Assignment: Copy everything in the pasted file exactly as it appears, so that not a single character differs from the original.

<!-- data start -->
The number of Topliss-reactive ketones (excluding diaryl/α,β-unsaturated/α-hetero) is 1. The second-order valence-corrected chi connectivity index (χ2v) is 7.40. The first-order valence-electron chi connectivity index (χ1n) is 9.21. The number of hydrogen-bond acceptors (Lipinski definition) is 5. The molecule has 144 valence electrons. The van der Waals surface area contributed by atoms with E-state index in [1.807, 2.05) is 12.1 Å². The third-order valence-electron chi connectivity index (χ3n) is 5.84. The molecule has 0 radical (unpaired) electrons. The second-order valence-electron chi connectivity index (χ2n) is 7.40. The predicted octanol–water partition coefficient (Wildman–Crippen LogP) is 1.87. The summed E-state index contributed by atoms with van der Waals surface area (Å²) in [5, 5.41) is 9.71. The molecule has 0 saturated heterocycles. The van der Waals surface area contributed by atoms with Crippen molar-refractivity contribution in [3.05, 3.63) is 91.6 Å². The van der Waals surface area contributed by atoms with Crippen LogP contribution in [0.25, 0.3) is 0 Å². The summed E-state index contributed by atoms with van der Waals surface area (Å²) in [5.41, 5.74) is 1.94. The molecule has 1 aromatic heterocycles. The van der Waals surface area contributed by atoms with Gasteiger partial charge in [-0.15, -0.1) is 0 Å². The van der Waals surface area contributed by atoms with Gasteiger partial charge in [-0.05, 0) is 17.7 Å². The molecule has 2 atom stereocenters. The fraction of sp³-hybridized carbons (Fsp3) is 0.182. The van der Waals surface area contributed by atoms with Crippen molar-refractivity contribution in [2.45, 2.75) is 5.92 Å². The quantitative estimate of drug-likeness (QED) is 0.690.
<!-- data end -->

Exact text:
The number of Topliss-reactive ketones (excluding diaryl/α,β-unsaturated/α-hetero) is 1. The second-order valence-corrected chi connectivity index (χ2v) is 7.40. The first-order valence-electron chi connectivity index (χ1n) is 9.21. The number of hydrogen-bond acceptors (Lipinski definition) is 5. The molecule has 144 valence electrons. The van der Waals surface area contributed by atoms with E-state index in [1.807, 2.05) is 12.1 Å². The third-order valence-electron chi connectivity index (χ3n) is 5.84. The molecule has 0 radical (unpaired) electrons. The second-order valence-electron chi connectivity index (χ2n) is 7.40. The predicted octanol–water partition coefficient (Wildman–Crippen LogP) is 1.87. The summed E-state index contributed by atoms with van der Waals surface area (Å²) in [5, 5.41) is 9.71. The molecule has 0 saturated heterocycles. The van der Waals surface area contributed by atoms with Crippen molar-refractivity contribution in [3.05, 3.63) is 91.6 Å². The van der Waals surface area contributed by atoms with Crippen LogP contribution in [0.25, 0.3) is 0 Å². The summed E-state index contributed by atoms with van der Waals surface area (Å²) in [5.41, 5.74) is 1.94. The molecule has 1 aromatic heterocycles. The van der Waals surface area contributed by atoms with Gasteiger partial charge in [-0.15, -0.1) is 0 Å². The van der Waals surface area contributed by atoms with Gasteiger partial charge in [-0.05, 0) is 17.7 Å². The molecule has 2 atom stereocenters. The fraction of sp³-hybridized carbons (Fsp3) is 0.182. The van der Waals surface area contributed by atoms with Crippen molar-refractivity contribution in [2.45, 2.75) is 5.92 Å². The quantitative estimate of drug-likeness (QED) is 0.690.